. We were interested in exploring non-music
specialist PSTs? perceptions of multicultural teaching and learning. The online
questionnaire/survey took place in 2017 where we gathered quantitative and qualitative data
through Google Docs as our instrument. The survey was trialled to ensure the online system
worked before our PSTs participated. The survey took approximately 10-15min to complete.
The authors each invited their PSTs to participate in the research project. All PSTs
were initially emailed the Plain Language Statement and Consent Form (PLSCF) which
outlined the project and included sample questions such as:
? Did you find it challenging to perform music from another culture?
? Would you consider teaching this song you learnt in a primary class? Give reasons.
? Do you think that learning music from other cultures may enhance intercultural
understanding? Give reasons.
? Explain how did you engage with the activity?
? How can music be a vehicle for intercultural understanding and promoting positive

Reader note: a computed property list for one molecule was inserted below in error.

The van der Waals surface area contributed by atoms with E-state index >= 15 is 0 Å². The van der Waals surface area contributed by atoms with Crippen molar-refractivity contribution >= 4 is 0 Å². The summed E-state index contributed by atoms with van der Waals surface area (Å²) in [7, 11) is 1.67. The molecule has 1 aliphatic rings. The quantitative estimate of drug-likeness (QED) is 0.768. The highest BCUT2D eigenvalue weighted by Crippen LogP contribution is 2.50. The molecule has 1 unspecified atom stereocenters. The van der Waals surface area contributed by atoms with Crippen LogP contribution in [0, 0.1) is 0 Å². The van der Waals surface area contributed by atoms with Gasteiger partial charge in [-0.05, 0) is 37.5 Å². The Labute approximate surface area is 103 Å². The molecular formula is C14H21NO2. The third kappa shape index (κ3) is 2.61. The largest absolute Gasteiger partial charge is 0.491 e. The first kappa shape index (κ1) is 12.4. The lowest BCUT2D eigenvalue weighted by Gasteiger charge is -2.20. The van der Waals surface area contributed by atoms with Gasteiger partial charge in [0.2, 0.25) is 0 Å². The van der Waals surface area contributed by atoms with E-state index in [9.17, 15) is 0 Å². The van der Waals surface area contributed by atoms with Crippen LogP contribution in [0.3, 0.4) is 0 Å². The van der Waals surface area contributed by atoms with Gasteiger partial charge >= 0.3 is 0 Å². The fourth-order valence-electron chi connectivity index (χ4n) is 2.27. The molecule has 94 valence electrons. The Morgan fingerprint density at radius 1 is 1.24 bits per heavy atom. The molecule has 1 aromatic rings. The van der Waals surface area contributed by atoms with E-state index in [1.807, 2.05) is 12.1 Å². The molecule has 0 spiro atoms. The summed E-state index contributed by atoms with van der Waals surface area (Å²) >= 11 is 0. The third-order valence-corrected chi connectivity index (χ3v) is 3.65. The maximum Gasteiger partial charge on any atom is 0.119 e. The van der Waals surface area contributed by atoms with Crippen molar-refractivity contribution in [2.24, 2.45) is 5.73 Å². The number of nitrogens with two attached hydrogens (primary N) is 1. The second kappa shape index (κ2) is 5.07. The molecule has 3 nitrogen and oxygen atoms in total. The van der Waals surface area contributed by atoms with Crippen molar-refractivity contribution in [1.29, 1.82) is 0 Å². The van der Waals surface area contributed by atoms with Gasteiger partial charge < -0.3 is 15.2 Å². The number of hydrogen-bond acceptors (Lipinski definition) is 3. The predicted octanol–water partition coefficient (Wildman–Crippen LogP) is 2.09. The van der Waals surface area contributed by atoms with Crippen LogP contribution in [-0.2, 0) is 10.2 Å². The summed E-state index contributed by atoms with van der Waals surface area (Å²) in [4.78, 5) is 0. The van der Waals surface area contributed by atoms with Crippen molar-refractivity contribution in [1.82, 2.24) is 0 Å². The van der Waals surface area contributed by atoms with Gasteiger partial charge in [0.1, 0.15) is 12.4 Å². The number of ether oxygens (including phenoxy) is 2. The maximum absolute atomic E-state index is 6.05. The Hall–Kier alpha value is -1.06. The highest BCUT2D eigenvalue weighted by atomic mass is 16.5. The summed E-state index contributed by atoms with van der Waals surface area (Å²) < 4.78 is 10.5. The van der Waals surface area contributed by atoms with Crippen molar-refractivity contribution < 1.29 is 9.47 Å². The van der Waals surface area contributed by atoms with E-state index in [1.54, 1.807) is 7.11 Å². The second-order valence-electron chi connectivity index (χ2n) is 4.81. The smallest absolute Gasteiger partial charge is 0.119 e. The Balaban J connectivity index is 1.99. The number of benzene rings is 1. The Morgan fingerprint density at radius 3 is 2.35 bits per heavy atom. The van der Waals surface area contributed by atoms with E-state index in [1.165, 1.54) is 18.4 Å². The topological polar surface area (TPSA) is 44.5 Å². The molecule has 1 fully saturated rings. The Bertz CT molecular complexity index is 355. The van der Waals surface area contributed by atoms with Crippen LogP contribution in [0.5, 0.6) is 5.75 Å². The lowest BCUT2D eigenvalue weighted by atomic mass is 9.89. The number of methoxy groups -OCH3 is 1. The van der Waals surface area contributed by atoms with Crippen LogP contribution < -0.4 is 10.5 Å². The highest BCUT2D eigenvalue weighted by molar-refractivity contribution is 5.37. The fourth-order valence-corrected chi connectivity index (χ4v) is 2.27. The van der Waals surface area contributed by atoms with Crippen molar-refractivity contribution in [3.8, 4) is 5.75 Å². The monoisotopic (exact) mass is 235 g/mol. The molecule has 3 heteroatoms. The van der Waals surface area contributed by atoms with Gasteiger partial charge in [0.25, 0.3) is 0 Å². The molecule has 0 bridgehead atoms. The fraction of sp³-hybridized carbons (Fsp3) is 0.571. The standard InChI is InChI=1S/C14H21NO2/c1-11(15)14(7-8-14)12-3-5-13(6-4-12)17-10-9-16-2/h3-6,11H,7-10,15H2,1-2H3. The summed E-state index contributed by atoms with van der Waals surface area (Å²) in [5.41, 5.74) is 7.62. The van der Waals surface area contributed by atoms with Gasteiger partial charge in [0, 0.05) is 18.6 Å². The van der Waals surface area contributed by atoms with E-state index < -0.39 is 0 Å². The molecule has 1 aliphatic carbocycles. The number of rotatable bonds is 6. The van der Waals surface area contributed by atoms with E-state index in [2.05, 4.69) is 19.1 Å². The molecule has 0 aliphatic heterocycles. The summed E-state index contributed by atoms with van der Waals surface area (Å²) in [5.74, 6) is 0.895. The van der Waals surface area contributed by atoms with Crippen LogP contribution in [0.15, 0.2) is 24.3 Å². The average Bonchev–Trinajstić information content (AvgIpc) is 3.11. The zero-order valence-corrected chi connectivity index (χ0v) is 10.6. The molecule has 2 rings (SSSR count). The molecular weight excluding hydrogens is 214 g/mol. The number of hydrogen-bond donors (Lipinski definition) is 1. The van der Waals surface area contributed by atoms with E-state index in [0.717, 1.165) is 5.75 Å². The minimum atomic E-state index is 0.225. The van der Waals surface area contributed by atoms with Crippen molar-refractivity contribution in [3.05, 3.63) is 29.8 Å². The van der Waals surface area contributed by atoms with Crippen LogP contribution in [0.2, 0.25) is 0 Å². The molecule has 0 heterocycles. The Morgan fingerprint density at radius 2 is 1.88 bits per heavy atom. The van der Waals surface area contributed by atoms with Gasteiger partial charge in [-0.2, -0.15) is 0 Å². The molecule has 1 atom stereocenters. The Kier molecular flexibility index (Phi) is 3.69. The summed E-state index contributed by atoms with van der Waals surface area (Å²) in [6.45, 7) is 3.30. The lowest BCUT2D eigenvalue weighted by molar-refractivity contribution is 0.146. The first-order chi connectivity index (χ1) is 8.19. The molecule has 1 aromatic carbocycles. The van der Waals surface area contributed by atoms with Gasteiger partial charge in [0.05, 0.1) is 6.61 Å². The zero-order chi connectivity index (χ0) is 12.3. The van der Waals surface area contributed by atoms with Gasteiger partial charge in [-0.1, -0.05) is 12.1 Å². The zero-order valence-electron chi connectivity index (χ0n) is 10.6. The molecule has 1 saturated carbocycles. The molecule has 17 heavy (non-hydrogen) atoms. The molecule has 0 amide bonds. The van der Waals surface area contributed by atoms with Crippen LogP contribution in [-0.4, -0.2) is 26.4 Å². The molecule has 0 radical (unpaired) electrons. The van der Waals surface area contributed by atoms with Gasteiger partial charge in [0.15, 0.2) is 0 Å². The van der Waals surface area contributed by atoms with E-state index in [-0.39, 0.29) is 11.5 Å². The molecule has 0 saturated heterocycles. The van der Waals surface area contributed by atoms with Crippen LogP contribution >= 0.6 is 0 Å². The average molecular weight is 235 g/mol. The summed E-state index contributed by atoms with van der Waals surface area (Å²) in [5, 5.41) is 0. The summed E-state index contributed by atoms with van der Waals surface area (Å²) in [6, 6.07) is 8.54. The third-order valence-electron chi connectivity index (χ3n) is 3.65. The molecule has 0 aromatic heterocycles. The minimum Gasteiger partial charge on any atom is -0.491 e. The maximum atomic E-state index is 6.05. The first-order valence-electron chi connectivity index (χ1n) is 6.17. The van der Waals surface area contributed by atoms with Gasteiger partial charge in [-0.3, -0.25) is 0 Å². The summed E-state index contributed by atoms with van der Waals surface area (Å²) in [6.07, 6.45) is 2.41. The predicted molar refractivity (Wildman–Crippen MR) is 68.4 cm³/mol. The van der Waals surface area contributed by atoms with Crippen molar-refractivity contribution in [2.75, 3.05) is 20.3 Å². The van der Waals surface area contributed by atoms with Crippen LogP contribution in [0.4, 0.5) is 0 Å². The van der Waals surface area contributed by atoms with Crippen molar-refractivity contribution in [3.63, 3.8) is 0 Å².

coexistence in and beyond the classroom?
In addition, we also explained the project and process face-to-face with our PSTs, giving
them the opportunity to ask questions if there were any concerns, before participating. The
online survey clearly indicated at the start ?By completing this questionnaire and submitting
it, you will be consenting to participating in the research study?. We used Interpretative
Phenomenological Analysis (IPA) to code and analyse the data which was also influenced by
the theoretical frameworks of multiculturalism and reflection. IPA explored the lifeworlds
and perceptions of our students
(Smith & Osborn, 2003; Smith, Flowers & Larkin, 2013;
Callary, Rathwell & Young, 2015)
. After reading and re-reading the survey data, we
thematically grouped the findings into broad overarching themes
(Biggerstaff & Thompson,
2008; Eatough & Smith 2006; Kirn, et al., 2017)
. We identified patterns that emerged which
became categories for our analysis
(Fereday & Muir-Cochrane, 2006)
. This also correlated
with our debriefing after our teaching episodes
. For this paper, we only report
on two overarching themes of the research: what was taught in relation to multicultural music
and how it was taught. We offer our voices as we interpret and reflect on our teaching and
learning experience across the three universities sites. In keeping with IPA, we use direct
quotations from the questionnaire data to illustrate what PSTs were saying